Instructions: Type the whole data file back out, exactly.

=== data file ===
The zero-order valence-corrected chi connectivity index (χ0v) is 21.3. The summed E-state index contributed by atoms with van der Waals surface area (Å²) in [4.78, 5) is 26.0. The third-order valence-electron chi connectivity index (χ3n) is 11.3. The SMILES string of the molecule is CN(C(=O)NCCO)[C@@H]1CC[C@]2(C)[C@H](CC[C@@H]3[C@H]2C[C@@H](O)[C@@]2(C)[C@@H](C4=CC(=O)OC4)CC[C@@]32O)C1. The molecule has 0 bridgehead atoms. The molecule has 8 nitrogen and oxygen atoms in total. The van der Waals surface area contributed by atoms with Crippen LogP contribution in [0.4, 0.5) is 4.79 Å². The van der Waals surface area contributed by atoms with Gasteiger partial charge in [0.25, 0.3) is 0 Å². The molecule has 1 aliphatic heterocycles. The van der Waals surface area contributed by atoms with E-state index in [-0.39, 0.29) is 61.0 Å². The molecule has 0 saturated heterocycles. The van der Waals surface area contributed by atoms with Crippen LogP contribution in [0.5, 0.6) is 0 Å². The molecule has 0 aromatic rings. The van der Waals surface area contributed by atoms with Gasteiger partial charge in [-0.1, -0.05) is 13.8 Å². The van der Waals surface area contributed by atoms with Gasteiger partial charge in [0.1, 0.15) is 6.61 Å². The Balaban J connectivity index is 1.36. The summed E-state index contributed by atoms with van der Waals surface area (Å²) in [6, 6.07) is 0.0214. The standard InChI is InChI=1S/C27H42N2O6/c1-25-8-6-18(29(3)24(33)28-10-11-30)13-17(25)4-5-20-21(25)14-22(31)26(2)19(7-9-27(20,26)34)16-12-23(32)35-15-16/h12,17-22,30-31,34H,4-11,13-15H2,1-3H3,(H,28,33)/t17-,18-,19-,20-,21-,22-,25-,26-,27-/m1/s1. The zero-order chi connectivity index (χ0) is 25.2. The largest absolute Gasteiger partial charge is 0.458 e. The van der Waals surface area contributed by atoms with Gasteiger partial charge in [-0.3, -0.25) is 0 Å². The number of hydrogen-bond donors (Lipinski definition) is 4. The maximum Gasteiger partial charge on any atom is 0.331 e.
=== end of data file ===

The zero-order valence-corrected chi connectivity index (χ0v) is 21.3. The summed E-state index contributed by atoms with van der Waals surface area (Å²) in [4.78, 5) is 26.0. The third-order valence-electron chi connectivity index (χ3n) is 11.3. The SMILES string of the molecule is CN(C(=O)NCCO)[C@@H]1CC[C@]2(C)[C@H](CC[C@@H]3[C@H]2C[C@@H](O)[C@@]2(C)[C@@H](C4=CC(=O)OC4)CC[C@@]32O)C1. The molecule has 0 bridgehead atoms. The molecule has 8 nitrogen and oxygen atoms in total. The van der Waals surface area contributed by atoms with Crippen LogP contribution in [0.4, 0.5) is 4.79 Å². The van der Waals surface area contributed by atoms with Gasteiger partial charge in [0.25, 0.3) is 0 Å². The molecule has 1 aliphatic heterocycles. The van der Waals surface area contributed by atoms with E-state index in [-0.39, 0.29) is 61.0 Å². The molecule has 0 saturated heterocycles. The van der Waals surface area contributed by atoms with Crippen LogP contribution in [0.5, 0.6) is 0 Å². The molecule has 0 aromatic rings. The van der Waals surface area contributed by atoms with Gasteiger partial charge in [-0.1, -0.05) is 13.8 Å². The van der Waals surface area contributed by atoms with Gasteiger partial charge in [0.1, 0.15) is 6.61 Å². The Balaban J connectivity index is 1.36. The summed E-state index contributed by atoms with van der Waals surface area (Å²) in [6, 6.07) is 0.0214. The standard InChI is InChI=1S/C27H42N2O6/c1-25-8-6-18(29(3)24(33)28-10-11-30)13-17(25)4-5-20-21(25)14-22(31)26(2)19(7-9-27(20,26)34)16-12-23(32)35-15-16/h12,17-22,30-31,34H,4-11,13-15H2,1-3H3,(H,28,33)/t17-,18-,19-,20-,21-,22-,25-,26-,27-/m1/s1. The zero-order chi connectivity index (χ0) is 25.2. The largest absolute Gasteiger partial charge is 0.458 e. The van der Waals surface area contributed by atoms with Gasteiger partial charge in [-0.3, -0.25) is 0 Å². The number of hydrogen-bond donors (Lipinski definition) is 4. The maximum Gasteiger partial charge on any atom is 0.331 e.